R v Brioche (C046/2016) [2016] SCSC 903 (18 November 2016);

IN THE SUPREME  COURT OF SEYCHELLES
Criminal  Side:  C046/2016

[2016] SCSC 903

 


THE REPUBLIC


versus

 

ROY BRlOCHE
 


Heard: 4th November  2016 and 11 November  2016 (submissions)

Counsel: Mr. Hemanth  Kumar,  Assistant  Principal  State Counsel  for the Republic
Mr. Joel Camille  Attorney  at Law for the accused

Delivered: 18 November  2016


ORDER

 

Burhan J

 

[1] I have considered  the submissions   made by learned  counsel  for the accused  in respect  of his application  for bail and the objections  of learned counsel  for the prosecution.

[2] The accused  in this case has been charged  with the following  offences:

Count 1

Possession  with  intent  to traffick  in a controlled  drug namely  Heroin  having  a net weight f 16.33 grams  (purity  6.33 grams)  contrary  to section  9 (1) of the Misuse  of Drugs  Act
016 read with section  7 (1).

Count 2


Possession with intent to traffick a controlled drug net weight 43.0 grams of Cannabis contrary to section 9 (1) of the Misuse of Drugs Act 2016 read with section 7 (1).

Count 3


 Uttering threats to the NDEA (National Drug Enforcement Agency) agents Contrary to ection 16 of the NDEA Act.

[3]        Learned counsel for the defence relied mainly on the following grounds in the application or bail;

a. That the accused is charged with two counts of possession of controlled drug.


b. That even in serious cases, stringent conditions could be imposed to ensure the attendance of the accused.

[4]    Firstly Counts 1 and 2 are in respect of possession with intent to traffick and not a charge mere possession of a controlled drug only. Count 1 attracts a maximum sentence of life imprisonment and a fine of SR 750,000 while Count 2 attracts a maximum sentence of 50 ars imprisonment and a fine of SR 500,000. In the event of there being aggravating circumstance an indicative minimum sentence of 20 years and 15 years respectively is r commended under the Misuse of Drugs Act, Act 5 of 2016. This in itself indicates the seriousness of the offences with which the accused has been charged.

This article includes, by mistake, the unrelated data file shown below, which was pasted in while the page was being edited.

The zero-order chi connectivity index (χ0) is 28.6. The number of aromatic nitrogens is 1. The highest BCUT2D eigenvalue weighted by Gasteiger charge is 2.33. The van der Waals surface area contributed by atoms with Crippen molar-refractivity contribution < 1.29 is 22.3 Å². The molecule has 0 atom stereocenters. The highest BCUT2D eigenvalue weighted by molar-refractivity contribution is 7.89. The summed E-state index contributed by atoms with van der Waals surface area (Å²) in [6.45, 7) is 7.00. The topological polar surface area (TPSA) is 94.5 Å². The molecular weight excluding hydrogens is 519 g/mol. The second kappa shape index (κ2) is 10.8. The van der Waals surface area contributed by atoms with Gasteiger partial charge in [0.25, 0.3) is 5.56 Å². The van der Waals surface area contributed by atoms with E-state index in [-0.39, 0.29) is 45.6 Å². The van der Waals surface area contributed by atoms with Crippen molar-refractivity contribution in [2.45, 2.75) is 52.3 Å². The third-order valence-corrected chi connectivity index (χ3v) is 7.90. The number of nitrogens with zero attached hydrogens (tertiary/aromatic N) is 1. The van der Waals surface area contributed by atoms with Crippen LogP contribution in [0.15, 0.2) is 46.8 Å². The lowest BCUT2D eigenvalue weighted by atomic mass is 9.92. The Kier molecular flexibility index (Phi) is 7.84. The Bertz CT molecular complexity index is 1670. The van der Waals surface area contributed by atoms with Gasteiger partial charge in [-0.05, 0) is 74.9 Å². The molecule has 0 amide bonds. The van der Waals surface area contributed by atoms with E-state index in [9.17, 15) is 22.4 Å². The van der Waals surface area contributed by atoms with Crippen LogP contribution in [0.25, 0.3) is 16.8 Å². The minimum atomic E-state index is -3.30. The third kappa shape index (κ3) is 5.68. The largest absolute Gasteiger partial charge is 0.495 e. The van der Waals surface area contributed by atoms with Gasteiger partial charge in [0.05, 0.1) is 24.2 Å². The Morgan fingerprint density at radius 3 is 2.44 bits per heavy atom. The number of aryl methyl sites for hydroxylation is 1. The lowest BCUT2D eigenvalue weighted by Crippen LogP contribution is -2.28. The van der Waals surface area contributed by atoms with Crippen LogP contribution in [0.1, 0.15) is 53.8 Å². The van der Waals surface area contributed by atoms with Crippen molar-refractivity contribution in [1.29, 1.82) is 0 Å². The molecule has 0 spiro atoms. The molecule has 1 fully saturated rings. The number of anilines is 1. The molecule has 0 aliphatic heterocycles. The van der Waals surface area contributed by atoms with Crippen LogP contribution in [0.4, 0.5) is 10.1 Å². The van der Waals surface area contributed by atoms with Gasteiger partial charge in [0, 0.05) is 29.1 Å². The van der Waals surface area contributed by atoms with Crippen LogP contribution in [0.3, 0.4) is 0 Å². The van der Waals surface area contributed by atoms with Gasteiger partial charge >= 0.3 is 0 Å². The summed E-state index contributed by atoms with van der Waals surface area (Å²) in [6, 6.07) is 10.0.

[5]    I   also note that the prosecution in this case has gone to the extent of filing an affidavit t the accused is presently on bail in The Republic  v Roy Brioche  and  Ors Cr. SC 20/2012. A copy of the bail order has been annexed to the said affidavit.


[6]      It is apparent on perusal of the said order that stringent conditions have already been il posed by the Seychelles Court of Appeal in Roy Brioche  v The Republic  SCA  20/2015 on the accused to ensure that there is strict supervision of the accused, to prevent absconding and committing offences of similar nature whilst on bail. However it is apparent that despite this fact, there are now new allegations against the accused of

similar   nature,   clearly   indicating   the  accused   has   totally   disregarded    the   stringent conditions  and intentions  of the bail order. There  is also an allegation  that he has already threatened   the  witnesses   in  this  case  that  is  the  officers  of  the  NDEA   at  the  time  of detection and arrest.

[7]        Considering  all the aforementioned   circumstances   namely  the seriousness   of the offence nd the possibility  of the accused  continuing  to repeat  such offences  which  would  result in serious  consequences   to  society  and  the public  especially   the  younger   generation,   I proceed  to decline  the application  for bail. It follows  the need to consider  bail conditions, stringent  or otherwise  does  not arise.  I make  order  the accused  be remanded  further  into custody.


Signed, dated and delivered  at Ile du Port on 18 November  2016

M Burhan
Judge of the Supreme Court